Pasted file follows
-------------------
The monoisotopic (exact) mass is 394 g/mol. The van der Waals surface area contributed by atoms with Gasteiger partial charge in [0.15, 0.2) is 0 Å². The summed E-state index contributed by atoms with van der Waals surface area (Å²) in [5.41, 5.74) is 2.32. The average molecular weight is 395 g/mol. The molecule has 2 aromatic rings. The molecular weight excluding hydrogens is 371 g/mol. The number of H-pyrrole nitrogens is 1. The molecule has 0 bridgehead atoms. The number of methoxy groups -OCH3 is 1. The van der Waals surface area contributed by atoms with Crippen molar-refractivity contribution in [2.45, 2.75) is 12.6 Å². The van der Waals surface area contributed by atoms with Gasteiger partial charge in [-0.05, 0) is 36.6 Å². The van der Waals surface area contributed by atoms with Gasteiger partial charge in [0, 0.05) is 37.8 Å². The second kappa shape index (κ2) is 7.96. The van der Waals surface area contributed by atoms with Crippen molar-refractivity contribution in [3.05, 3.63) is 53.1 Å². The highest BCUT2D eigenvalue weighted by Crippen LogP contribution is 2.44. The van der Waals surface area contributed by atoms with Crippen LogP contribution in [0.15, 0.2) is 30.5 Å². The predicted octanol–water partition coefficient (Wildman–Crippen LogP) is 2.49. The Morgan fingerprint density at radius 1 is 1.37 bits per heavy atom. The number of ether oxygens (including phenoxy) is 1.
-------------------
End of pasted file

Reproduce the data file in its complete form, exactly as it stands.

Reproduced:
The monoisotopic (exact) mass is 394 g/mol. The van der Waals surface area contributed by atoms with Gasteiger partial charge in [0.15, 0.2) is 0 Å². The summed E-state index contributed by atoms with van der Waals surface area (Å²) in [5.41, 5.74) is 2.32. The average molecular weight is 395 g/mol. The molecule has 2 aromatic rings. The molecular weight excluding hydrogens is 371 g/mol. The number of H-pyrrole nitrogens is 1. The molecule has 0 bridgehead atoms. The number of methoxy groups -OCH3 is 1. The van der Waals surface area contributed by atoms with Crippen molar-refractivity contribution in [2.45, 2.75) is 12.6 Å². The van der Waals surface area contributed by atoms with Gasteiger partial charge in [-0.05, 0) is 36.6 Å². The van der Waals surface area contributed by atoms with Gasteiger partial charge in [0, 0.05) is 37.8 Å². The second kappa shape index (κ2) is 7.96. The van der Waals surface area contributed by atoms with Crippen molar-refractivity contribution in [3.05, 3.63) is 53.1 Å². The highest BCUT2D eigenvalue weighted by Crippen LogP contribution is 2.44. The van der Waals surface area contributed by atoms with Crippen LogP contribution in [0.15, 0.2) is 30.5 Å². The predicted octanol–water partition coefficient (Wildman–Crippen LogP) is 2.49. The Morgan fingerprint density at radius 1 is 1.37 bits per heavy atom. The number of ether oxygens (including phenoxy) is 1.